Looking back at the Havana harbor over someone's shoulder through the door-opening of the ferry on the way to the little town of Regla

Looking back at the Havana harbor over someone’s shoulder through the door-opening of the ferry on the way to the little town of Regla

Another very knowledgable tour guide of a tiny museum that housed a ton of history.

Another very knowledgable tour guide of a tiny museum that housed a ton of history.  Here, he is explaining the significance of some objects used in Santeria.

 

We arrived back to main Havana around 3pm and went for lunch at a very nice (upscale) restaurant overlooking the sea, called Castropol.  My experience is that service here in Cuba varies quite a bit. These servers were attentive and kind but most service here takes a while. It also appears you have to ask for the bill unless you want to just keep sitting there…for a long time..  We left just before 5pm visit a large historical cemetery but when we arrived it was closed, despite the posted hours saying Open.  So we stopped at a park where there is a special John Lenin statue, and lots of kids and families out playing.  It was a nice time of early evening, warm with a breeze and just before sunset.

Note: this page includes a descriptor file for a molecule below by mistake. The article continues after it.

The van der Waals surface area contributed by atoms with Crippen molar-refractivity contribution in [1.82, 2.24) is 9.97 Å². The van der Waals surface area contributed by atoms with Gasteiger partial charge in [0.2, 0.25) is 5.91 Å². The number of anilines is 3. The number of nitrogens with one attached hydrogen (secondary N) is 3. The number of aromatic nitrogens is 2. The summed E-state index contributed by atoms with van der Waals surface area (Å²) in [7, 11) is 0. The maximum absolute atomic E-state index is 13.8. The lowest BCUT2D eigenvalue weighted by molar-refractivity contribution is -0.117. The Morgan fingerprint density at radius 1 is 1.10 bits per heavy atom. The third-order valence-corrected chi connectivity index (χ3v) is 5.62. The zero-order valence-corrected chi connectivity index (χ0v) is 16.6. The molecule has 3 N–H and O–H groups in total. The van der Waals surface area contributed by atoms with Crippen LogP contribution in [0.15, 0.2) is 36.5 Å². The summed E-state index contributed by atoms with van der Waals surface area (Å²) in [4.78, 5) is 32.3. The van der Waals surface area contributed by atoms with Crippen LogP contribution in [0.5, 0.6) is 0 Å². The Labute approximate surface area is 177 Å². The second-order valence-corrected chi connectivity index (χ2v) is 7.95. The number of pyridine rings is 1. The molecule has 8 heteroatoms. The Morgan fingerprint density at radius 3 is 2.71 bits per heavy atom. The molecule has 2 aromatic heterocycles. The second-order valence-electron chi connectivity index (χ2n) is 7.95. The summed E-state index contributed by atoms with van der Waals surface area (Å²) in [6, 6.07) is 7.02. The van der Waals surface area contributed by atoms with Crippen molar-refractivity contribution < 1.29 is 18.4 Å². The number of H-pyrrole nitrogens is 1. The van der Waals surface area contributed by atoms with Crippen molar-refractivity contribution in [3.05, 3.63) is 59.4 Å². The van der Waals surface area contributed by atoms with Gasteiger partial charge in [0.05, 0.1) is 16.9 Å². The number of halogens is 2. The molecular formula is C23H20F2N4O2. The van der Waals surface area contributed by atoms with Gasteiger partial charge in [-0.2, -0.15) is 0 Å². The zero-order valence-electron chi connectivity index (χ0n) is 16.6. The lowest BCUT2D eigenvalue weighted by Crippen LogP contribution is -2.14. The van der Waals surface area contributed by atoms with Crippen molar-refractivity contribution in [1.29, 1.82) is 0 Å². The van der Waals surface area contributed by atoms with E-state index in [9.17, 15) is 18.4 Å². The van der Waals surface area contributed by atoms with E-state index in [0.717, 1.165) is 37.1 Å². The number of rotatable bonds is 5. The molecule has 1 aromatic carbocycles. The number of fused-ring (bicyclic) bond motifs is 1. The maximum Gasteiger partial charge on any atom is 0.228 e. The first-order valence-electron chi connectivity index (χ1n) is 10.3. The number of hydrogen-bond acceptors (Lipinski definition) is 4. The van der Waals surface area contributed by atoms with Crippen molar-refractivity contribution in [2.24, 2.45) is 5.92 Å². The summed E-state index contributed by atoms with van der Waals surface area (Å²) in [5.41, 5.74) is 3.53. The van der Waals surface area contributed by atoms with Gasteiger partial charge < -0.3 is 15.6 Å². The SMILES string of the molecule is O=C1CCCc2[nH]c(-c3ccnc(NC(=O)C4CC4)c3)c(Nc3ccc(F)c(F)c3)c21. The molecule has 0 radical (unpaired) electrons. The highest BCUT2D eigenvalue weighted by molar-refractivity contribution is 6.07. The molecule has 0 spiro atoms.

The Beatles' music was banned from communist Cuba in the 60s and 70s.   20 yrs after Lennon's death, Castro decided to honor the musical icon.. “I share his dreams completely. I too am a dreamer who has seen his dreams turn into reality.”  Lennon was also harassed by the US government in the later years of his life, and Cuba considers him a rebel and a victim; a kindred spirit to Cuba’s relationship with the US. (quote from online article atlasobscura.com)

The Beatles’ music was banned from communist Cuba in the 60s and 70s.